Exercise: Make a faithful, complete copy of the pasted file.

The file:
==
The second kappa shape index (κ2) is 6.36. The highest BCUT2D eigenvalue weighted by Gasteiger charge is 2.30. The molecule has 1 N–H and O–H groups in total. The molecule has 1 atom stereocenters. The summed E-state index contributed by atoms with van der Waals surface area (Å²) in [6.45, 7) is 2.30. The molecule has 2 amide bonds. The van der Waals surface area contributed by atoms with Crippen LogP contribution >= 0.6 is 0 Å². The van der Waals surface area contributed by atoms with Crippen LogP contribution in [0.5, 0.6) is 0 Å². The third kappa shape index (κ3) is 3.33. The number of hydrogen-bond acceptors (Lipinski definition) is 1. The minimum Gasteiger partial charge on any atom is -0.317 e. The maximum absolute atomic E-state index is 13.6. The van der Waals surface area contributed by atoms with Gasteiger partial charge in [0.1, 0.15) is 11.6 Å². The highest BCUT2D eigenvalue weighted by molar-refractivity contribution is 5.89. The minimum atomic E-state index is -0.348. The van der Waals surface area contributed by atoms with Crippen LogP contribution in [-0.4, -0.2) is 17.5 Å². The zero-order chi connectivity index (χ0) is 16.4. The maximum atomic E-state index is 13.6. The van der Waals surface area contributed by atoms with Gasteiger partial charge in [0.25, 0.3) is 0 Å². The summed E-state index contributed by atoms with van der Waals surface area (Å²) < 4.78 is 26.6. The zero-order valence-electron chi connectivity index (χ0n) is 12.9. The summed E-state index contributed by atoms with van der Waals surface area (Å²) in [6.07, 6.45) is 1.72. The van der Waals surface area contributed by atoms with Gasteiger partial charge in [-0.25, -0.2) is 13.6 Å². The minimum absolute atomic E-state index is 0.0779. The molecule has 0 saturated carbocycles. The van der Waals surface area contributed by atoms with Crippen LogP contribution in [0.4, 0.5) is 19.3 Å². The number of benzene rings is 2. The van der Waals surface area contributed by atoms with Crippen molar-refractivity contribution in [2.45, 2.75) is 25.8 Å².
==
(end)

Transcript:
The second kappa shape index (κ2) is 6.36. The highest BCUT2D eigenvalue weighted by Gasteiger charge is 2.30. The molecule has 1 N–H and O–H groups in total. The molecule has 1 atom stereocenters. The summed E-state index contributed by atoms with van der Waals surface area (Å²) in [6.45, 7) is 2.30. The molecule has 2 amide bonds. The van der Waals surface area contributed by atoms with Crippen LogP contribution >= 0.6 is 0 Å². The van der Waals surface area contributed by atoms with Crippen LogP contribution in [0.5, 0.6) is 0 Å². The third kappa shape index (κ3) is 3.33. The number of hydrogen-bond acceptors (Lipinski definition) is 1. The minimum Gasteiger partial charge on any atom is -0.317 e. The maximum absolute atomic E-state index is 13.6. The van der Waals surface area contributed by atoms with Gasteiger partial charge in [0.1, 0.15) is 11.6 Å². The highest BCUT2D eigenvalue weighted by molar-refractivity contribution is 5.89. The minimum atomic E-state index is -0.348. The van der Waals surface area contributed by atoms with Crippen LogP contribution in [-0.4, -0.2) is 17.5 Å². The zero-order chi connectivity index (χ0) is 16.4. The maximum atomic E-state index is 13.6. The van der Waals surface area contributed by atoms with Gasteiger partial charge in [0.25, 0.3) is 0 Å². The summed E-state index contributed by atoms with van der Waals surface area (Å²) < 4.78 is 26.6. The zero-order valence-electron chi connectivity index (χ0n) is 12.9. The summed E-state index contributed by atoms with van der Waals surface area (Å²) in [6.07, 6.45) is 1.72. The van der Waals surface area contributed by atoms with Gasteiger partial charge in [-0.25, -0.2) is 13.6 Å². The minimum absolute atomic E-state index is 0.0779. The molecule has 0 saturated carbocycles. The van der Waals surface area contributed by atoms with Crippen LogP contribution in [0.4, 0.5) is 19.3 Å². The number of benzene rings is 2. The van der Waals surface area contributed by atoms with Crippen molar-refractivity contribution in [2.45, 2.75) is 25.8 Å².